USB 3.0 vs. 3.1: Differences Explained
USB technology has been
a low-key MVP of the digital world for a long time. It helps us store and
transfer files, as well as ensures that all of our technologies integrate with
each other. As with most important technologies, the USB standard receives
periodic updates like USB 3.0.
If you've looked at buying computers or custom flash drives lately, you might have wondered: What's the difference between USB 3.0 vs. 3.1, anyway? Are the two compatible, and do I need to upgrade my devices? Don't worry — we've got the full story in our guide to USB 3.0 vs. 3.1!
What Is USB 3.0?
The USB 3.0 standard, also known as USB SuperSpeed, is an update to the USB standard. USB-IF released USB 3.0 in 2008 to keep up with the demands of emerging technologies. USB 3.0's SuperSpeed transfer technology gives it a transfer speed of up to 5 gbps. It also introduced a snazzy blue port design to distinguish it from the earlier USB 2.0 standard.
USB 3.0 quickly became a must-have for ultra-fast data transfers. Fortunately, it's also backward compatible with earlier generations of the standard like USB 2.0. Speaking of USB 2.0, it's important to note that they are far from obsolete. In fact, it's still the standard for most USB flash drives and peripherals.
What Is USB 3.1, and Why Does It Have So Many Names?
In 2013, USB-IF introduced USB 3.1, with another speed upgrade to a maximum of 10
gbps. With this upgrade came a new naming practice for USB generations.
Each previous generation's naming is now retroactively updated to match the new name. That's how USB 3.0 became USB 3.1 Gen 1, and USB 3.1 became USB 3.1 Gen 2. These names were updated again with the release of USB 3.2 in 2017.
If you're thinking "Wow, these standards have more identities than the average secret agent," you’re not wrong. To clear things up, here's the current official nomenclature for every USB 3.0 generation:
- The standard originally known as USB 3.0 is now known as USB 3.2 Gen 1.
- Max Speed: 5 gbps
- The standard originally known as USB 3.1 is now known as USB 3.2 Gen 2.
- Max Speed: 10 gbps
- The new USB 3.2 standard is now known as USB 3.2 Gen 2x2.
- Max Speed: 20 gbps (split between two 10 gbps lanes)
We'll talk more about Gen 2x2 in a minute and how it's different. First, let's clear up the USB 3.0 vs USB 3.1 question once and for all.
USB 3.0 vs. USB 3.1: What’s the Difference?
Most users won't notice the difference between USB 3.0 and USB 3.1. Both are fast — so fast, in fact, that the average user will rarely hit the speed maximum of either one. For typical home and office uses like bulk USB drives, even USB 2.0 is still perfectly serviceable.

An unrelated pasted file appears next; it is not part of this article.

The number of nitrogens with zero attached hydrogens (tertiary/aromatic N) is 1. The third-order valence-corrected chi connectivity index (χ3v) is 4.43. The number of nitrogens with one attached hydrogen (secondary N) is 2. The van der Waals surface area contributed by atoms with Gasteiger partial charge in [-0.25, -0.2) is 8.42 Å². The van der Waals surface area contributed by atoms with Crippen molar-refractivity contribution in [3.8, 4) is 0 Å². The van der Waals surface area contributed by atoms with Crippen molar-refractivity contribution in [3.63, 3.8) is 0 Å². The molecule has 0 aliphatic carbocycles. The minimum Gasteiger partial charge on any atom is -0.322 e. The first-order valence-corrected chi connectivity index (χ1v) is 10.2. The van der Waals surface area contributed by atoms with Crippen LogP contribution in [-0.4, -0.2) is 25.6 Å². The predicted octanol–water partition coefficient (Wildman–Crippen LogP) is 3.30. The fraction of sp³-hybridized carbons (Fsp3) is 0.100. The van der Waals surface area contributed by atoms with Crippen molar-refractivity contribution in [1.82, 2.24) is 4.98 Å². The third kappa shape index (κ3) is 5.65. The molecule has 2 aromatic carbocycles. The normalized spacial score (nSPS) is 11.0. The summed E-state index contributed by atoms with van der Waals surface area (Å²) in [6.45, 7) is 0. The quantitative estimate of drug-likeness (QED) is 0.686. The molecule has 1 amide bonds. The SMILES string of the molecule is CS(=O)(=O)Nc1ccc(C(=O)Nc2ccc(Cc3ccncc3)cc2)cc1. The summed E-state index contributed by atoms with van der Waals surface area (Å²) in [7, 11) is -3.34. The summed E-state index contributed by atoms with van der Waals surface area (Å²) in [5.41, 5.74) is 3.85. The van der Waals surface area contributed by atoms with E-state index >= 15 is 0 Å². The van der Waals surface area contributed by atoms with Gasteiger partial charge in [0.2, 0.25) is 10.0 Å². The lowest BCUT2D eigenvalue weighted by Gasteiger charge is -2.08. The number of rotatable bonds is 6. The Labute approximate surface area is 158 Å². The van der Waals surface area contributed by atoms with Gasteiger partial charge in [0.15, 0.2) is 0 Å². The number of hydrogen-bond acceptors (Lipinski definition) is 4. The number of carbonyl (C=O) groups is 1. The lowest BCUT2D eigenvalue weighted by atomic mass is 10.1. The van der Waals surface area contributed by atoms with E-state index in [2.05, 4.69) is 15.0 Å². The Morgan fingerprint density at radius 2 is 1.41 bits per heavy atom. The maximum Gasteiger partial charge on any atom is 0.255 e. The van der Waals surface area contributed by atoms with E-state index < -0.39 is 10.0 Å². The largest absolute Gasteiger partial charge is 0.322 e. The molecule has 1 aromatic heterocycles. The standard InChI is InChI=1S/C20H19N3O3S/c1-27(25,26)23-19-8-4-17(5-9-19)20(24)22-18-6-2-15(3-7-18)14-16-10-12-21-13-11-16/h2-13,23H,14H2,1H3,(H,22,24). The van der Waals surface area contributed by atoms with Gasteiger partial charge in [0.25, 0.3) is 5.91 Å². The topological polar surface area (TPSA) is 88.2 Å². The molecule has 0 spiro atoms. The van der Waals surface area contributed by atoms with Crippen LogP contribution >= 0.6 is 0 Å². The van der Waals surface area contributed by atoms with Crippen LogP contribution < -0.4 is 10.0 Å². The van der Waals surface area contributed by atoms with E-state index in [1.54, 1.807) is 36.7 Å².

However, sometimes a few
extra gigs of speed really does make a difference. It can be especially
important for media professionals like photographers, videographers and graphic
designers who often need to transfer large files. In such cases, USB 3.1 might
be the right choice.
Like 3.0, USB 3.1 is
also backward compatible. Thus, for example, you don’t have to worry about
compatibility between a USB 3.0 flash drive and a computer that supports USB
3.1. Do be aware, however, that a USB connection will always move at the speed
of its slowest component.
USB 3.2 and Beyond
So, what's the deal with USB 3.2? This standard, which debuted in 2017, is the first USB standard to use USB-C connectors exclusively. (Read up on the differences between USB-A vs. USB-C here.)
Thanks to the improved capabilities of USB-C, USB 3.2 offers another big speed boost. This time, it uses two 10 gbps "lanes" that operate simultaneously, providing a total speed of up to 20 gbps. If you're ready to make the jump to USB-C and you need hyper-speed performance, USB 3.2 could be a good choice.
Furthermore, the USB 4 standard is already out, and its specs are pretty wild — we're talking 40 gbps maximum speeds! However, it'll be some time before we see it implemented widely, so there's no need to seek out a USB 4 flash drive just yet.
USB Memory Direct offers flash drives with both USB 3.0 and USB 3.1 capabilities. Our KO Dual Type USB Drive is a perfect example, featuring a USB 3.0 USB-A connector on one side and a USB 3.1 USB-C connector on the other.